Farming and food from two Upstate New York journalists

Milk price fixing settlement angers farmers

 

Trouble is running through the dairy industry. Photo by NRDC, courtesy USDA. Some rights reserved.

As NPR reported this morning, the Dairy Farmers of America settled a lawsuit claiming it conspired with megaprocessor Dean Foods to keep milk prices down for its own farmer-members in the Southeast.  DFA is one of the country's largest milk cooperatives, with hundreds of farms in New York.  The settlement was for a whopping $158.6 million.

But the farmers were disappointed.  They wanted to get their day in court.  Veterinarian Sam Galphin of Raleigh, NC, told NPR the DFA-Dean allegiance is a "cartel":

When I started in North Carolina, there were 1,200 dairies. Today there are less than 300. In South Carolina, there were 800 dairies. Today there are less than 100.  That's not just consolidation.

DFA did not admit any wrongdoing.  CEO Rick Smith said the settlement was a good business decision because "inherently there's risk when you go to trial."

Dean Foods reached a $140 million settlement in response to related milk price fixing charges in the Southeast two years ago.  They settled an antitrust lawsuit in the Northeast again for $30 million in 2010.

There's growing unrest inside and outside the dairy industry as dairy farms disappear, small and large farms struggle to survive, and the big players consolidate into bigger players.  A New York Times article last year exposed Dean Foods and DFA executives making salaries in the tens or hundreds of millions of dollars.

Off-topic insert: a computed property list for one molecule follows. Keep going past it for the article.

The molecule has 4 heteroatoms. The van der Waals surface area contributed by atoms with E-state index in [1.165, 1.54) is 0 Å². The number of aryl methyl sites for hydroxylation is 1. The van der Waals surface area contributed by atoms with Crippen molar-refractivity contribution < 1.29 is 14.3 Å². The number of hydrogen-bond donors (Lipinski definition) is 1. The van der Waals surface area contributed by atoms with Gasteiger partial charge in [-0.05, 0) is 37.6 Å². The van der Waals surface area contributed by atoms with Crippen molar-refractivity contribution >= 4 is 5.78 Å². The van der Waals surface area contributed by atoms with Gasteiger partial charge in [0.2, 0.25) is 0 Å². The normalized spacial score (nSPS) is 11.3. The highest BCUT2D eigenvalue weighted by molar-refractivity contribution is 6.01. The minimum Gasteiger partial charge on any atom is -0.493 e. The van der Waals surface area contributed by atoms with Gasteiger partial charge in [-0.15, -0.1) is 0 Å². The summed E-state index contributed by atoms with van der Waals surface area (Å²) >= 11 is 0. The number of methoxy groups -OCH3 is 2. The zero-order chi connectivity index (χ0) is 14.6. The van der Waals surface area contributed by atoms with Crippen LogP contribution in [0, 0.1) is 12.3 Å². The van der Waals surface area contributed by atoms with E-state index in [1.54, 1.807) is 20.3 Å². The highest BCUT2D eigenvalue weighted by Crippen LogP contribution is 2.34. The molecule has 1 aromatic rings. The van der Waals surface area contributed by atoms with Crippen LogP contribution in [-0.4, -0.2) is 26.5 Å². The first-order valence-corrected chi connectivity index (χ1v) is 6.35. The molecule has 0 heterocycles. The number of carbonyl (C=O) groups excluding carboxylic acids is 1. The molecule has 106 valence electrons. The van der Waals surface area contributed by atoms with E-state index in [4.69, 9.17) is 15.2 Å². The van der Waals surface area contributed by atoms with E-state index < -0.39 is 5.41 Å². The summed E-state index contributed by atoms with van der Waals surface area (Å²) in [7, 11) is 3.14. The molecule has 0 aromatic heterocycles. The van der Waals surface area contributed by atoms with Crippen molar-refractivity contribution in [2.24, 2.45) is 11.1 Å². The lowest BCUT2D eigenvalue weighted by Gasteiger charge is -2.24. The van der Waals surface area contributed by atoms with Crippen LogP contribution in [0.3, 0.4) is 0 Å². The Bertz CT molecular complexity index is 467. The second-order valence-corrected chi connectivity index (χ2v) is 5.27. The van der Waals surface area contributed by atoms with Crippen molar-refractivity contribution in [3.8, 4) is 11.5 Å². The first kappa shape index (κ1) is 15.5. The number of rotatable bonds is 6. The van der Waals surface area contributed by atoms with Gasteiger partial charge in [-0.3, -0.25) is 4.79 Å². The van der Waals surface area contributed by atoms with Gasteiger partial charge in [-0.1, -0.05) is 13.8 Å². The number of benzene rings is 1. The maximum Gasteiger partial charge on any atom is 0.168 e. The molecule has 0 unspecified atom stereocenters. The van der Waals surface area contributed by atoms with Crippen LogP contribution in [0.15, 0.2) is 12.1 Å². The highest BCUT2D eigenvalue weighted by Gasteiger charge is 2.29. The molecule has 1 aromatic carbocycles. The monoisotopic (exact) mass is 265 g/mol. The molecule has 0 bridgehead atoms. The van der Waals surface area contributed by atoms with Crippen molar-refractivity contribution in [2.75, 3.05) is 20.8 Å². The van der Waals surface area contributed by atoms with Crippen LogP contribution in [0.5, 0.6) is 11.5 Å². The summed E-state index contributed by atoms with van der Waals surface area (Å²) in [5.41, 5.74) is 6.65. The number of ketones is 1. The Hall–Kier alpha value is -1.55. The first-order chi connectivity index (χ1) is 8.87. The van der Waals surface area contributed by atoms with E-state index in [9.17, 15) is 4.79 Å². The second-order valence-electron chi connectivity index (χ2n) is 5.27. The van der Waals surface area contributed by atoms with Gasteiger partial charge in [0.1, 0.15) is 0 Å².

In response to an interview I did recently about the perils of consolidation in the dairy industry, one spokesman for big time processors called the interview biased and distorted.  "Any claims brought stating processors and manufacturers are not paying a fair share, enough or too little are baseless," he wrote via email.

I shared this view with a lifelong dairy farmer, very mainstream, who's very well connected in the North Country dairy industry.  His reaction was simple.  "Bullshit," he said.

To read more (and there's a lot more) about the DFA-Dean Foods case in the Southeast, read this excellent blog post by Peggy Lowe over at our friends at Harvest Public Media.  She did the NPR story mentioned above.

 

 

One Comment

  1. This settlement will likely be paid out of stockholders pockets, leaving those fellows with the really big paychecks untouched. Two years from now they'll be involved in some other racket, when they should be marking off the days on the wall of a cell.

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